Teens Possibly Exposed to HIV at School
November 14, 2008
How would you react to hearing that as many as 50 people in your high school may have been exposed to HIV, the virus that causes AIDS? It sounds like a really bad nightmare, but it’s the real deal for teens at Normandy High School in Normandy, MO. To find out if anyone has been exposed, students are being tested for HIV on a voluntary basis, one class at a time.
The school district doesn’t know who may have exposed the students to HIV or how it was transmitted. And the lack of information has some students scared. A 16-year-old sophomore said her boyfriend, who attends another school, broke up with her after hearing the news; a rival school’s football team didn’t want to play against Normandy; and some students even wanted to transfer out of the school district entirely!
These are all examples of the fear people have of HIV when they don’t have the facts about the virus and how it’s transmitted. HIV is spread through blood, semen, vaginal fluids or breast milk. And you can only be exposed to HIV through direct contact with those fluids through high-risk behaviors—like unprotected oral, anal or vaginal sex or sharing needles. So unless you’ve engaged in these risky behaviors, there’s zero chance of getting infected.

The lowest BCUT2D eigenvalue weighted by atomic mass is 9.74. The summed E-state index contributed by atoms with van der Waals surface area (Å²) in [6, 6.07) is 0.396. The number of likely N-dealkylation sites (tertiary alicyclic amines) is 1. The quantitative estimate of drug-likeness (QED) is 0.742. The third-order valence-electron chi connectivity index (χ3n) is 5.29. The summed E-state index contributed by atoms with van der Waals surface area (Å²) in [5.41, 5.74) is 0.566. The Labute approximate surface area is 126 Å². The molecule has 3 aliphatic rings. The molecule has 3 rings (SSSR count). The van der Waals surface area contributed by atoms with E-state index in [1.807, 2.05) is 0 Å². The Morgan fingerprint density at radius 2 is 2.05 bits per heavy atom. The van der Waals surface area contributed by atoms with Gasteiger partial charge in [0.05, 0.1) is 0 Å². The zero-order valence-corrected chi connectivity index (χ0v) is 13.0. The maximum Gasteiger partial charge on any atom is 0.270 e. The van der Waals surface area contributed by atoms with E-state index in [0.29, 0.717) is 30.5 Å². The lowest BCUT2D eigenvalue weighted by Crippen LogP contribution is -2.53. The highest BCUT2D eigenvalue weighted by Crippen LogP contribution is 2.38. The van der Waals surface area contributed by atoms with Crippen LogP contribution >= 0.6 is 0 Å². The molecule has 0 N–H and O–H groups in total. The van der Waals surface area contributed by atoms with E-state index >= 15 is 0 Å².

There’s only one way to know if someone has HIV—getting tested. So if you decide to have sex, you and your partner should get tested and find out each other’s status. And if you have oral, anal or vaginal sex, use latex barriers, like condoms or Sheer Glyde dental dams. And remember: not having oral, anal or vaginal sex is the only way to guarantee you won’t get HIV from sex.